ONI's supplemental declaration, which describes a new search of the agency's records, satisfies this standard. The declaration addresses the structure of the agency, Am. Decl. of Jeana D. Watson [ECF No. 70-2] ¶ 2, how the agency selected components to search, id. ¶ 5, and how the search was conducted, including the search terms that were used, id. ¶¶ 7-10. The declaration also details efforts to locate a record of particular interest to Palmieri: a “summer 2009 ‘post-travel debriefing'” by Deborah Stickney. See id. ¶¶ 4(d), 5(c), 7 & 10; Pl.'s More Definite Statement [ECF No. 54] at 1-2. In an attempt to locate such a record, ONI reached out to Stickney, who is no longer affiliated with the agency. See Am. Decl. of Jeana D. Watson ¶ 10. Stickney believed that the agency would be unlikely to have a record of her debriefing, because no ONI file was created for Palmieri. Id.

         Palmieri's memorandum opposing summary judgment has nothing to say about ONI's search, even though that is the only issue still pending before the Court as to the agency. Instead, Palmieri returns to an old complaint: that Stickney violated the Privacy Act when she created and disseminated a record “concerning [his] activities guaranteed by the First Amendment, ” notwithstanding the fact that ONI was prohibited from collecting such information. See Pl.'s Supp. Mem. Concerning Issues in Dispute [ECF No. 71] at 3-6. That allegation, completely distinct from the record request at issue here, was the basis for the first count of Palmieri's amended complaint. See Am. Compl. at 42-45. But that count was dismissed almost two years ago for lack of jurisdiction because its adjudication “would require this Court to question discretionary agency decisions regarding a security clearance investigation, suspension, and revocation.” Nov. 3, 2014, Mem. Op. [ECF No. 51] at 10-11 & n.5 (citing Dep't of Navy v. Egan, 484 U.S. 518 (1988)). Palmieri has provided no reason why that count should be resurrected now. Accordingly, summary judgment will be granted as to ONI on Palmieri's sole remaining claim related to ONI's search.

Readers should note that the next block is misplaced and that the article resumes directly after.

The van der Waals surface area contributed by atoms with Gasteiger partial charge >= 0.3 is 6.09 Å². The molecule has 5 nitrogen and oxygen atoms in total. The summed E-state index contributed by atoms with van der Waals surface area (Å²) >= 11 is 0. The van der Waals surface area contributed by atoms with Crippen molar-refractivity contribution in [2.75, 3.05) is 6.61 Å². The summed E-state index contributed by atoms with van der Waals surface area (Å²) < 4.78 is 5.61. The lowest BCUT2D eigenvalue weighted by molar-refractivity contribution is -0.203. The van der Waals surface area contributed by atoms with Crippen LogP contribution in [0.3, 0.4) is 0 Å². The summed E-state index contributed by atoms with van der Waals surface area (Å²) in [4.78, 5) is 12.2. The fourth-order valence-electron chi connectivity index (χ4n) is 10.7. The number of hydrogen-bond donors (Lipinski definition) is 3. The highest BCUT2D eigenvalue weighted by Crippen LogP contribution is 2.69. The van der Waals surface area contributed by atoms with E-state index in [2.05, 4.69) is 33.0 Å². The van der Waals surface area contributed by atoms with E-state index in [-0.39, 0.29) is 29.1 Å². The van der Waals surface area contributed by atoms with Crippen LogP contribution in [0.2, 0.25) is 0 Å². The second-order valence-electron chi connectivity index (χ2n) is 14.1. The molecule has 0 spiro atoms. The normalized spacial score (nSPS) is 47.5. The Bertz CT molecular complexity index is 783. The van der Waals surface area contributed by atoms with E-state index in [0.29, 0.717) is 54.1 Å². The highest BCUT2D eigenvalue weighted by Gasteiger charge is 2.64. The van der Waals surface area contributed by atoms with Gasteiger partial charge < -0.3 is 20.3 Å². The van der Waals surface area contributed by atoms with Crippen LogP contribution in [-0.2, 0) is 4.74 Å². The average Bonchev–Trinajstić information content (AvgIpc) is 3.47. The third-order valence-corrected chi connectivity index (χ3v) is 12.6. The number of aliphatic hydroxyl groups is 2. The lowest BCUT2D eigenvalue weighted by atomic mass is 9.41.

OPM is also entitled to summary judgment. OPM's prior motion failed because the agency had not adequately justified several redactions it made based on the Bank Secrecy Act and on behalf of FinCEN, the Financial Crimes Enforcement Network. See June 16, 2016, Mem. Op. at 15-17. Rather than attempting to explain the redactions more fully, OPM has elected to produce the disputed documents to Palmieri in full. Decl. of Michelle L. Perry [ECF No. 70-1] ¶ 6. Any controversy as to these documents is therefore moot. See Boyd v. U.S. Dep't of Justice, 475 F.3d 381, 385 n.1 (D.C. Cir. 2007). And because only that controversy stood between OPM and summary judgment, summary judgment for OPM will now be granted.